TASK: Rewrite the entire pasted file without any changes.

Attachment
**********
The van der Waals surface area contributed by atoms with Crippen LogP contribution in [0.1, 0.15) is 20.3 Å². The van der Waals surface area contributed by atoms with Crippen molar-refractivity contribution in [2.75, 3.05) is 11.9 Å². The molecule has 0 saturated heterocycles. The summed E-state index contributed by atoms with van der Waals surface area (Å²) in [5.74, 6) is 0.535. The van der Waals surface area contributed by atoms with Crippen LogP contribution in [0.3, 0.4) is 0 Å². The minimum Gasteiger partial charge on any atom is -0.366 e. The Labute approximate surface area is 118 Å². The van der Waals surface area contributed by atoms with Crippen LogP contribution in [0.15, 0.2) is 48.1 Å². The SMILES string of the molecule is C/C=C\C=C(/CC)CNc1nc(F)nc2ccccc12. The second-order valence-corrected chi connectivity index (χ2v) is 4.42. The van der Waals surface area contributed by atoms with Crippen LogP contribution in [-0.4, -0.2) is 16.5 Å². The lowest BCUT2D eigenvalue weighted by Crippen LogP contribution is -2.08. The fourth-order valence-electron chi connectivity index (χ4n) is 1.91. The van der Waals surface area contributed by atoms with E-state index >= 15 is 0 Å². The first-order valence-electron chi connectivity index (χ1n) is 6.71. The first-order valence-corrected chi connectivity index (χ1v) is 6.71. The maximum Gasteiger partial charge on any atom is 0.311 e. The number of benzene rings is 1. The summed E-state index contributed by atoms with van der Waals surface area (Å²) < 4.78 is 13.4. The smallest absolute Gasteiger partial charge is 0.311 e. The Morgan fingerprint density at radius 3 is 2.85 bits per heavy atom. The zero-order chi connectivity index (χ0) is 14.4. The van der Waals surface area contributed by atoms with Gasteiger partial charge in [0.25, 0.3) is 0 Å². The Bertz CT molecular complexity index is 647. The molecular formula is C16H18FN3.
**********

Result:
The van der Waals surface area contributed by atoms with Crippen LogP contribution in [0.1, 0.15) is 20.3 Å². The van der Waals surface area contributed by atoms with Crippen molar-refractivity contribution in [2.75, 3.05) is 11.9 Å². The molecule has 0 saturated heterocycles. The summed E-state index contributed by atoms with van der Waals surface area (Å²) in [5.74, 6) is 0.535. The van der Waals surface area contributed by atoms with Crippen LogP contribution in [0.3, 0.4) is 0 Å². The minimum Gasteiger partial charge on any atom is -0.366 e. The Labute approximate surface area is 118 Å². The van der Waals surface area contributed by atoms with Crippen LogP contribution in [0.15, 0.2) is 48.1 Å². The SMILES string of the molecule is C/C=C\C=C(/CC)CNc1nc(F)nc2ccccc12. The second-order valence-corrected chi connectivity index (χ2v) is 4.42. The van der Waals surface area contributed by atoms with Crippen LogP contribution in [-0.4, -0.2) is 16.5 Å². The lowest BCUT2D eigenvalue weighted by Crippen LogP contribution is -2.08. The fourth-order valence-electron chi connectivity index (χ4n) is 1.91. The van der Waals surface area contributed by atoms with E-state index >= 15 is 0 Å². The first-order valence-electron chi connectivity index (χ1n) is 6.71. The first-order valence-corrected chi connectivity index (χ1v) is 6.71. The maximum Gasteiger partial charge on any atom is 0.311 e. The number of benzene rings is 1. The summed E-state index contributed by atoms with van der Waals surface area (Å²) < 4.78 is 13.4. The smallest absolute Gasteiger partial charge is 0.311 e. The Morgan fingerprint density at radius 3 is 2.85 bits per heavy atom. The zero-order chi connectivity index (χ0) is 14.4. The van der Waals surface area contributed by atoms with Gasteiger partial charge in [0.25, 0.3) is 0 Å². The Bertz CT molecular complexity index is 647. The molecular formula is C16H18FN3.